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    POSITIVE: Uniting Wimmera executive officer Josh Koenig believes there needs to be more education around what information the Federal Government’s coronavirus contact-tracing app will gather. Picture: PAUL CARRACHER

‘Absolute confidence’ needed with tracing app | COVID-19


Wimmera healthcare leaders have given mixed reviews about the viability of a Federal Government-backed coronavirus contact-tracing app released on Sunday night.   

The COVIDSafe app, modelled from Singapore’s ‘TraceTogether’ app, uses Bluetooth to identify when two people with the app installed are within one-and-a-half metres of each other for more than 15 minutes. 

Running on an opt-in system, its uptake will play a large part in helping ease restrictions.

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The Federal Government has indicated at least 40 percent of the population would need to download the app for it to be effective. 

Uniting Wimmera executive officer Josh Koenig supports the app, but said he believed the Federal Government needed to provide greater transparency about what actually happened to people’s data to allay fears about location tracking.  

“On a personal level, I’m supportive of that app – anything that can help us trace and mitigate any potential risk is a positive in my view,” he said.

“People are worried about what the app will actually do. 

“I think if there’s more education around what information the app will gather – if the government was to put out an FAQ about the app – that might help get more people onboard.”

Mr Koenig said services such as Google Maps were already tracking people’s locations.  

“If you use location services on your phone already, like Google Maps, those services can be traced back to where you are at any given time anyway,” he said.  

“I know people are a little worried about privacy, but if the government for some unbeknown reason wants to trace my boring life, then go for it.” 

Mr Koenig said if the app was successful, allowing the ease of State Government lockdown measures, it was important people remained mindful of the risk of transmission. 

“People just need to remember if they’re going to get onboard with this process, they need to be as vigilant as they have been thus far,” he said. 

“This is merely mitigation for it to stop spreading any further, an app won’t prevent someone from catching it.” 

Data to be stored on the app includes the name, phone number, postcode and age range of a person – information required when the app is first downloaded.

Law Council of Australia president Pauline Wright said in a statement privacy issues still existed following the release of the app. 

She urged the government to make a firm commitment to introduce legislation on the first sitting day in May to safeguard users’ privacy regarding how long data would be stored and deleted.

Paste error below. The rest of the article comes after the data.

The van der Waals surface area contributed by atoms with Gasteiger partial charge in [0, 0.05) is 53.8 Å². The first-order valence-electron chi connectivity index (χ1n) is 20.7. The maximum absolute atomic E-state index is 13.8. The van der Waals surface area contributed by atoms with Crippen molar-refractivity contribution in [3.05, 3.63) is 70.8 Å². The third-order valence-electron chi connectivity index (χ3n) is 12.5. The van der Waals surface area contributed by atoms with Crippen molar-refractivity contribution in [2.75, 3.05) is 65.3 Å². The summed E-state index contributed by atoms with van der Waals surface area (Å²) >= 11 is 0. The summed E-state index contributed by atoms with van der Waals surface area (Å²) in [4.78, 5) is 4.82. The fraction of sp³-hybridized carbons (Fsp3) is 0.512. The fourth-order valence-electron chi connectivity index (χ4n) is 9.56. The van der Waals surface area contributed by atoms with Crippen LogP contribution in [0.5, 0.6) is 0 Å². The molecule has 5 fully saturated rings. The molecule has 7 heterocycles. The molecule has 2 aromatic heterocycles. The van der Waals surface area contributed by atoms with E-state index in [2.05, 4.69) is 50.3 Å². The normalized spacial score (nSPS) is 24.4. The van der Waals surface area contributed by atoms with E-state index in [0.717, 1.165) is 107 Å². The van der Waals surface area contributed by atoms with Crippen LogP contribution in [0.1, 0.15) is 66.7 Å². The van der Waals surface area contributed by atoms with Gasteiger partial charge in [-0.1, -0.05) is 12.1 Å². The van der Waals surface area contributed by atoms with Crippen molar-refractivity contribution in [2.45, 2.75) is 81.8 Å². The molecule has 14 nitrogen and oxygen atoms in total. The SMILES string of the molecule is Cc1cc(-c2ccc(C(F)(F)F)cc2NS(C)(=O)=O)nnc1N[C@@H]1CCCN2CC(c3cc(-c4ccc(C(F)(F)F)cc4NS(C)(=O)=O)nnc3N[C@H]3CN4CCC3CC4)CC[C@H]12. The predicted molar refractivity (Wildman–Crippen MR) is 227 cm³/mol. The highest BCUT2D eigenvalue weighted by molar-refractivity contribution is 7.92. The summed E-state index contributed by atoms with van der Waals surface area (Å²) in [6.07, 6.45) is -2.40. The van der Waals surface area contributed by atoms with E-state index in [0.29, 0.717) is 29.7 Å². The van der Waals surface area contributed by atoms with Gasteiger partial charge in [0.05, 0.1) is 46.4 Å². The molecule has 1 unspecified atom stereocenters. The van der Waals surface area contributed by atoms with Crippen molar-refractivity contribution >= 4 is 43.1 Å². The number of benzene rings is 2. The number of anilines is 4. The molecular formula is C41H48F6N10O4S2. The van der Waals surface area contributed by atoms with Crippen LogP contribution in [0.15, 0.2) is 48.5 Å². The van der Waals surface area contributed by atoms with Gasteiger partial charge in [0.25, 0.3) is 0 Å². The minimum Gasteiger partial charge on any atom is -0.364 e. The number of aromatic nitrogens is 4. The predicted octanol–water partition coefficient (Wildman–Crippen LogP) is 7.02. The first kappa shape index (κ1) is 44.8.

Wimmera Primary Care Partnership executive officer Geoff Witmitz said he was unsure the government would receive enough support for the app to be effective.  

He compared the tracing app with the government’s My Health Records, an e-health record system launched in 2012, which received little fanfare and uptake when first released. 

“It’s going to be a hard push because change is difficult in this environment,” he said. 

“We can use the My Health Record as the perfect example, when that was an opt-in system, very few people did.” 

Mr Witmitz said the app could serve as a powerful tool in minimising transmission, but people needed ‘absolute confidence’ in government if it were to work. 

“The multiplication factor is huge with this virus, so an app does have benefits if it gets its purpose right,” he said.  

“But the community would need to have absolute confidence that our politicians have done the work to protect our privacy and it’s going to be used for its intended purpose and once completed, deleted.” 

He said social-distancing measures still served as the most viable tool in minimising the spread of COVID-19, especially as the country approached winter. 

“We’re going into virus season. We just need to know that we’re on top of it – we’re just waiting for a vaccine, because then we can be 100 percent sure we’ve got some protection,” he said. 

“At this point in time, I think we’re on top of this with the self-isolation.

“That’s simple and people know why we do it. I’m not sure if this app will give us the same feeling of safety.”

The entire April 29, 2020 edition of The Weekly Advertiser is available online. READ IT HERE!

The entire April 29, 2020 edition of AgLife is available online. READ IT HERE!